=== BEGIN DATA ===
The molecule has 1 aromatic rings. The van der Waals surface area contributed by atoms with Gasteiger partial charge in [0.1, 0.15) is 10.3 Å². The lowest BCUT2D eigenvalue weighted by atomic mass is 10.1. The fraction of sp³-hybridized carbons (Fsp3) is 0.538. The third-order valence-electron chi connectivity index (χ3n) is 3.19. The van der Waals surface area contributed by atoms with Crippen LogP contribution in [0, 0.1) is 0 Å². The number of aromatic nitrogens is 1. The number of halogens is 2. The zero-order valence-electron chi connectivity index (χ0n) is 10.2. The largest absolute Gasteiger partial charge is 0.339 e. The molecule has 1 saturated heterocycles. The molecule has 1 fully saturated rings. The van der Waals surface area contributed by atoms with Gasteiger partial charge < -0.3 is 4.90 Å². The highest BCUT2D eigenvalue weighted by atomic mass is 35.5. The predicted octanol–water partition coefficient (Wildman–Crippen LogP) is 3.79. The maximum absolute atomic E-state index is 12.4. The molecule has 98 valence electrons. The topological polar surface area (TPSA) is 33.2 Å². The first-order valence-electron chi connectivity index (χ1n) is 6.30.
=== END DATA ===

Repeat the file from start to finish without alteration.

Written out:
The molecule has 1 aromatic rings. The van der Waals surface area contributed by atoms with Gasteiger partial charge in [0.1, 0.15) is 10.3 Å². The lowest BCUT2D eigenvalue weighted by atomic mass is 10.1. The fraction of sp³-hybridized carbons (Fsp3) is 0.538. The third-order valence-electron chi connectivity index (χ3n) is 3.19. The van der Waals surface area contributed by atoms with Crippen LogP contribution in [0, 0.1) is 0 Å². The number of aromatic nitrogens is 1. The number of halogens is 2. The zero-order valence-electron chi connectivity index (χ0n) is 10.2. The largest absolute Gasteiger partial charge is 0.339 e. The molecule has 1 saturated heterocycles. The molecule has 1 fully saturated rings. The van der Waals surface area contributed by atoms with Gasteiger partial charge < -0.3 is 4.90 Å². The highest BCUT2D eigenvalue weighted by atomic mass is 35.5. The predicted octanol–water partition coefficient (Wildman–Crippen LogP) is 3.79. The maximum absolute atomic E-state index is 12.4. The molecule has 98 valence electrons. The topological polar surface area (TPSA) is 33.2 Å². The first-order valence-electron chi connectivity index (χ1n) is 6.30.